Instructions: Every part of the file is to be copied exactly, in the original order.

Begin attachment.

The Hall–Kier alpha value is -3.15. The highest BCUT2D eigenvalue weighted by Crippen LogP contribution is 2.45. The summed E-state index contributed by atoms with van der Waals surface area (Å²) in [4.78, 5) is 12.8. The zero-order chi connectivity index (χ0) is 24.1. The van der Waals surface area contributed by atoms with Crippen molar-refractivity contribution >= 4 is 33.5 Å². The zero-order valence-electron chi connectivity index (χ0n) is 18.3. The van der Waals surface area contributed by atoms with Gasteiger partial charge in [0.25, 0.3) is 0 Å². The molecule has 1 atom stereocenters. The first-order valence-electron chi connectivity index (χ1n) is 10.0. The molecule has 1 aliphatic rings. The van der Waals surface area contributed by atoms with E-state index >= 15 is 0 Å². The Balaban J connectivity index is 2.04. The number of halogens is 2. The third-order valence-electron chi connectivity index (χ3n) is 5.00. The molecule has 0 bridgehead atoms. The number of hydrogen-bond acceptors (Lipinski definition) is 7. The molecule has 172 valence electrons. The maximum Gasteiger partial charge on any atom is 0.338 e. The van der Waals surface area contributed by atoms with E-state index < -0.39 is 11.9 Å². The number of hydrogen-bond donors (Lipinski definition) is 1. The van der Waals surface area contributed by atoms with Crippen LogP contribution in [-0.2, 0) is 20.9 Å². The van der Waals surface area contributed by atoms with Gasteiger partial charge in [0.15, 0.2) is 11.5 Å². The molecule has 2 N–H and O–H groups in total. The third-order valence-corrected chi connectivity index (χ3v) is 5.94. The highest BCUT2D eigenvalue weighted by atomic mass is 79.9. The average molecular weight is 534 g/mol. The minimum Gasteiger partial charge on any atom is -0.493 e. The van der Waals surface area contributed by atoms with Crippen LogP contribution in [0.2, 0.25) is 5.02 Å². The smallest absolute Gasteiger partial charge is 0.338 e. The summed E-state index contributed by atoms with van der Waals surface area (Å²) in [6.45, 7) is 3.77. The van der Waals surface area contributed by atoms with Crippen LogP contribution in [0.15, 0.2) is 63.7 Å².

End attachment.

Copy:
The Hall–Kier alpha value is -3.15. The highest BCUT2D eigenvalue weighted by Crippen LogP contribution is 2.45. The summed E-state index contributed by atoms with van der Waals surface area (Å²) in [4.78, 5) is 12.8. The zero-order chi connectivity index (χ0) is 24.1. The van der Waals surface area contributed by atoms with Crippen molar-refractivity contribution >= 4 is 33.5 Å². The zero-order valence-electron chi connectivity index (χ0n) is 18.3. The van der Waals surface area contributed by atoms with Gasteiger partial charge in [0.25, 0.3) is 0 Å². The molecule has 1 atom stereocenters. The first-order valence-electron chi connectivity index (χ1n) is 10.0. The molecule has 1 aliphatic rings. The van der Waals surface area contributed by atoms with E-state index >= 15 is 0 Å². The Balaban J connectivity index is 2.04. The number of halogens is 2. The third-order valence-electron chi connectivity index (χ3n) is 5.00. The molecule has 0 bridgehead atoms. The number of hydrogen-bond acceptors (Lipinski definition) is 7. The molecule has 172 valence electrons. The maximum Gasteiger partial charge on any atom is 0.338 e. The van der Waals surface area contributed by atoms with E-state index < -0.39 is 11.9 Å². The number of hydrogen-bond donors (Lipinski definition) is 1. The van der Waals surface area contributed by atoms with Crippen LogP contribution in [-0.2, 0) is 20.9 Å². The van der Waals surface area contributed by atoms with Gasteiger partial charge in [0.15, 0.2) is 11.5 Å². The molecule has 2 N–H and O–H groups in total. The third-order valence-corrected chi connectivity index (χ3v) is 5.94. The highest BCUT2D eigenvalue weighted by atomic mass is 79.9. The average molecular weight is 534 g/mol. The minimum Gasteiger partial charge on any atom is -0.493 e. The van der Waals surface area contributed by atoms with Crippen LogP contribution in [0.2, 0.25) is 5.02 Å². The smallest absolute Gasteiger partial charge is 0.338 e. The summed E-state index contributed by atoms with van der Waals surface area (Å²) in [6.45, 7) is 3.77. The van der Waals surface area contributed by atoms with Crippen LogP contribution in [0.15, 0.2) is 63.7 Å².